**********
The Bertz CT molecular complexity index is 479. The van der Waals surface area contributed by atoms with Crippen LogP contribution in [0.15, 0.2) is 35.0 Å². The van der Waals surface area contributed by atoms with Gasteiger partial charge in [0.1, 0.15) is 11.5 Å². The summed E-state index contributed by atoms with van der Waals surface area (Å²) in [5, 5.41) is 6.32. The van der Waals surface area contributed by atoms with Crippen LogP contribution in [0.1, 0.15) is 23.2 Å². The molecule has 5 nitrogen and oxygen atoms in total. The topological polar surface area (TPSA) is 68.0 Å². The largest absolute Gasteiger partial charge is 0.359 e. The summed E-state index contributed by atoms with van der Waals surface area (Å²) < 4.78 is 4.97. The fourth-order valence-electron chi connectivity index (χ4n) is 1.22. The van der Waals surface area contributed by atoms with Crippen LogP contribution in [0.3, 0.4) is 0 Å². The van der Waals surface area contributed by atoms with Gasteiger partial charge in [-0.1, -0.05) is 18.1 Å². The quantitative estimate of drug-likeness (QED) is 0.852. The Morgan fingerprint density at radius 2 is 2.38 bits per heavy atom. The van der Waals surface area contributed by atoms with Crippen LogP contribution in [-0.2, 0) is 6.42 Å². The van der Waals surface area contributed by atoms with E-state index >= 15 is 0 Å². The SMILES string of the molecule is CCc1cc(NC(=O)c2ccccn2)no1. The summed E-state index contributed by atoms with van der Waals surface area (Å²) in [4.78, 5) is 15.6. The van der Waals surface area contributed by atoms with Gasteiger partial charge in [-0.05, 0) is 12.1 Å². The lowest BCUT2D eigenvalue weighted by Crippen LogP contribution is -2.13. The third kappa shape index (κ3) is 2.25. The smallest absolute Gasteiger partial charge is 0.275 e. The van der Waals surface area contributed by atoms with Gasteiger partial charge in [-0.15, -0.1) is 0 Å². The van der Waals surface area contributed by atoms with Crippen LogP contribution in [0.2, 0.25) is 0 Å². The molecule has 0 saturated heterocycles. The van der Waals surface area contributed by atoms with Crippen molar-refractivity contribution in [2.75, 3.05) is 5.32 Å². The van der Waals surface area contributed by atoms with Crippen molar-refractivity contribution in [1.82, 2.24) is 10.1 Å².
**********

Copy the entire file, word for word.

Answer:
The Bertz CT molecular complexity index is 479. The van der Waals surface area contributed by atoms with Crippen LogP contribution in [0.15, 0.2) is 35.0 Å². The van der Waals surface area contributed by atoms with Gasteiger partial charge in [0.1, 0.15) is 11.5 Å². The summed E-state index contributed by atoms with van der Waals surface area (Å²) in [5, 5.41) is 6.32. The van der Waals surface area contributed by atoms with Crippen LogP contribution in [0.1, 0.15) is 23.2 Å². The molecule has 5 nitrogen and oxygen atoms in total. The topological polar surface area (TPSA) is 68.0 Å². The largest absolute Gasteiger partial charge is 0.359 e. The summed E-state index contributed by atoms with van der Waals surface area (Å²) < 4.78 is 4.97. The fourth-order valence-electron chi connectivity index (χ4n) is 1.22. The van der Waals surface area contributed by atoms with Crippen LogP contribution in [0.3, 0.4) is 0 Å². The van der Waals surface area contributed by atoms with Gasteiger partial charge in [-0.1, -0.05) is 18.1 Å². The quantitative estimate of drug-likeness (QED) is 0.852. The Morgan fingerprint density at radius 2 is 2.38 bits per heavy atom. The van der Waals surface area contributed by atoms with Crippen LogP contribution in [-0.2, 0) is 6.42 Å². The van der Waals surface area contributed by atoms with E-state index >= 15 is 0 Å². The SMILES string of the molecule is CCc1cc(NC(=O)c2ccccn2)no1. The summed E-state index contributed by atoms with van der Waals surface area (Å²) in [4.78, 5) is 15.6. The van der Waals surface area contributed by atoms with Gasteiger partial charge in [-0.05, 0) is 12.1 Å². The lowest BCUT2D eigenvalue weighted by Crippen LogP contribution is -2.13. The third kappa shape index (κ3) is 2.25. The smallest absolute Gasteiger partial charge is 0.275 e. The van der Waals surface area contributed by atoms with Gasteiger partial charge in [-0.15, -0.1) is 0 Å². The van der Waals surface area contributed by atoms with Crippen LogP contribution in [0.2, 0.25) is 0 Å². The molecule has 0 saturated heterocycles. The van der Waals surface area contributed by atoms with Crippen molar-refractivity contribution in [2.75, 3.05) is 5.32 Å². The van der Waals surface area contributed by atoms with Crippen molar-refractivity contribution in [1.82, 2.24) is 10.1 Å².